The main (and often first) problem that many people encounter at this stage is the difficulty of searching for and identifying the personal data that is recorded. This may be because the documents and files containing personal data are stored in such a way that they cannot be searched - on USB sticks, locally on someone's desktop, external hard drives and so on. Or the systems in which the data is stored do not provide adequate search capabilities. Systems should be built in such a way that they meet the requirements of the GDPR - what is known as privacy by design.

New GDPR - not a Y2K bug

Once personal data has been identified, the problems often lie in how to design procedures and processes in cases where a data subject objects to the use of his or her personal data, wishes to be forgotten or to obtain extracts, and so on. The problem here therefore lies in how to implement it in practice.

Figuring out how to implement the processes is just the beginning. Here, it looks very different from company to company in terms of how far they have come in preparing for GDPR. This, in turn, often depends on whether or not the implications of the GDPR's introduction are taken seriously. Some people still believe that this is some kind of "millennium bug" - a doomsday prophecy that will never play out. The truth, however, is that the GDPR will mean a bigger shift than most people might anticipate. The EU has gone out with demands for legislative changes to member states, which means that around 100 Swedish laws will have to be rewritten in favour of the Data Protection Directive.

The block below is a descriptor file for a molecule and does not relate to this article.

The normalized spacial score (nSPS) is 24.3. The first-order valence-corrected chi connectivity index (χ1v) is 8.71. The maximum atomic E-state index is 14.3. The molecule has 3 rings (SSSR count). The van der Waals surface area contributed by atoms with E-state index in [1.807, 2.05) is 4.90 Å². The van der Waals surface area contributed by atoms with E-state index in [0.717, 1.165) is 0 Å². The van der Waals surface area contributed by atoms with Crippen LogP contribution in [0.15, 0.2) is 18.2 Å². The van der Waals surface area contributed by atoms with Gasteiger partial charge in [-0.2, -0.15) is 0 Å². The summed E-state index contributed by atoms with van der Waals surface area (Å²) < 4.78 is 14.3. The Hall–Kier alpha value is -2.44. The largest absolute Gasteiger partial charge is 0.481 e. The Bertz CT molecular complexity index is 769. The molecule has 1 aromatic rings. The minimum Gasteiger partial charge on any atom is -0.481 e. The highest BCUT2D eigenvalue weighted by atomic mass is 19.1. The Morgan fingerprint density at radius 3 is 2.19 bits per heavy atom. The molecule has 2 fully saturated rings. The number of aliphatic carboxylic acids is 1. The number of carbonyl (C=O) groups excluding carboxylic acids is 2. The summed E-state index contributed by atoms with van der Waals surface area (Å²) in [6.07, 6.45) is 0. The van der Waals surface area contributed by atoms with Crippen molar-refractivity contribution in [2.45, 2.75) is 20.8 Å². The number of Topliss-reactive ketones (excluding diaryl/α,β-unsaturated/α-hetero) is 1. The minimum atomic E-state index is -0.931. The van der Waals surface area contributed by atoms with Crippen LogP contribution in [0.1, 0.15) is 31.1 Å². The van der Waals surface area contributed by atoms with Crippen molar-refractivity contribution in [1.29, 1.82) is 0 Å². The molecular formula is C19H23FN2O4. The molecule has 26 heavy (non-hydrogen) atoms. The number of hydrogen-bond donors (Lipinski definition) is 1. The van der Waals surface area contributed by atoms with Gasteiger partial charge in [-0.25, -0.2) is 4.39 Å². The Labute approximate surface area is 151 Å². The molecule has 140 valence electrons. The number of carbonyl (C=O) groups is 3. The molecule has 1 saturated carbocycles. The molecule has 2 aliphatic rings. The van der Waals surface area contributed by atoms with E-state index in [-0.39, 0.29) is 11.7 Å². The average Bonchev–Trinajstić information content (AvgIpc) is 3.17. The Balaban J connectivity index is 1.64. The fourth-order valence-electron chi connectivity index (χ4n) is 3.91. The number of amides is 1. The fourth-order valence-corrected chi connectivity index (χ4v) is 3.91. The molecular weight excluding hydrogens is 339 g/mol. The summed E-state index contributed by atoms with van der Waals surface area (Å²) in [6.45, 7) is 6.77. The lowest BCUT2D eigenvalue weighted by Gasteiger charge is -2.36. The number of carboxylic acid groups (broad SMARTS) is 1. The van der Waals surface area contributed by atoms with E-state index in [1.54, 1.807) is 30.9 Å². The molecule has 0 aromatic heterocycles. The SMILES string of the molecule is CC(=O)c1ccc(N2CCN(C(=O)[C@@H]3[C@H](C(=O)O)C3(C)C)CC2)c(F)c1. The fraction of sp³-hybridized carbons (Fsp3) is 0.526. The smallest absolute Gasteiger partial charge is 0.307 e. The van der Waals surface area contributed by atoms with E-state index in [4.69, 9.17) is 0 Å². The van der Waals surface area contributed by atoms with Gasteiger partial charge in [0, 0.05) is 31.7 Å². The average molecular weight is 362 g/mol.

Getting outside help

Mapping and implementation is not straightforward and very few companies have experts with in-depth knowledge of the new GDPR on their staff who can ensure that no part of the work is overlooked. So, of course, training is a good place to start to get an overview of what is required to comply with the GDPR.

The next step could be to discuss the current situation with an external party in a comprehensive way, in order to find out what needs to be done concretely - a workshop, for example. Such a workshop should result in a report or checklist that clearly shows what elements are currently working in accordance with the GDPR, and what remains to be done to fully comply with the Regulation. It should also set out the order in which work to get the remaining elements in place should take place and suggest what solutions are available.

Many vendors who claim to offer help with GDPR fall short of offering concrete solutions. Instead, it's often a matter of getting you and your colleagues to understand the scope of the work. Therefore, if you do bring in outside help, make sure the solutions are practical and not just advisory. For example, find out if your supplier can offer any kind of technical solutions that can be integrated with the IT platform you already use. Make sure the solutions are clearly packaged and scalable - don't pay for more than you actually need. Also make sure your supplier can clearly demonstrate what the expected outcome of a collaboration will be.

Robert Veberg
Robert Veberg

Technical Lead - Microsoft Modern Workplace

040-626 75